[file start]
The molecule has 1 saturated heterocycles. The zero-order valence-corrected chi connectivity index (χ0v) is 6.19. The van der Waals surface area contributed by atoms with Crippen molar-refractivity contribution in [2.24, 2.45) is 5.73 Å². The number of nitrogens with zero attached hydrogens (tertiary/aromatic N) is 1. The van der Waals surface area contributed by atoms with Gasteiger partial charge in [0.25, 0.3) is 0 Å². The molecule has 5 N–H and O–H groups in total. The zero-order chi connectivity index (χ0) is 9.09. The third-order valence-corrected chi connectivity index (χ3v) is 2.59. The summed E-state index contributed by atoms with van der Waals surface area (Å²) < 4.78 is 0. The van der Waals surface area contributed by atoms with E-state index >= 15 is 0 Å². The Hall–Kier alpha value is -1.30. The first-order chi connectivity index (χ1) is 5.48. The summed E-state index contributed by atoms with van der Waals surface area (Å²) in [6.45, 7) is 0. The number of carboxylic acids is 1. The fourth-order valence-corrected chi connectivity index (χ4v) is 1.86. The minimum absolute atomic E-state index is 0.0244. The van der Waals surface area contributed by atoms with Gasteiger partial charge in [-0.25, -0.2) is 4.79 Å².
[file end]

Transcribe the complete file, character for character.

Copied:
The molecule has 1 saturated heterocycles. The zero-order valence-corrected chi connectivity index (χ0v) is 6.19. The van der Waals surface area contributed by atoms with Crippen molar-refractivity contribution in [2.24, 2.45) is 5.73 Å². The number of nitrogens with zero attached hydrogens (tertiary/aromatic N) is 1. The van der Waals surface area contributed by atoms with Gasteiger partial charge in [0.25, 0.3) is 0 Å². The molecule has 5 N–H and O–H groups in total. The zero-order chi connectivity index (χ0) is 9.09. The third-order valence-corrected chi connectivity index (χ3v) is 2.59. The summed E-state index contributed by atoms with van der Waals surface area (Å²) < 4.78 is 0. The van der Waals surface area contributed by atoms with E-state index >= 15 is 0 Å². The Hall–Kier alpha value is -1.30. The first-order chi connectivity index (χ1) is 5.48. The summed E-state index contributed by atoms with van der Waals surface area (Å²) in [6.45, 7) is 0. The number of carboxylic acids is 1. The fourth-order valence-corrected chi connectivity index (χ4v) is 1.86. The minimum absolute atomic E-state index is 0.0244. The van der Waals surface area contributed by atoms with Gasteiger partial charge in [-0.25, -0.2) is 4.79 Å².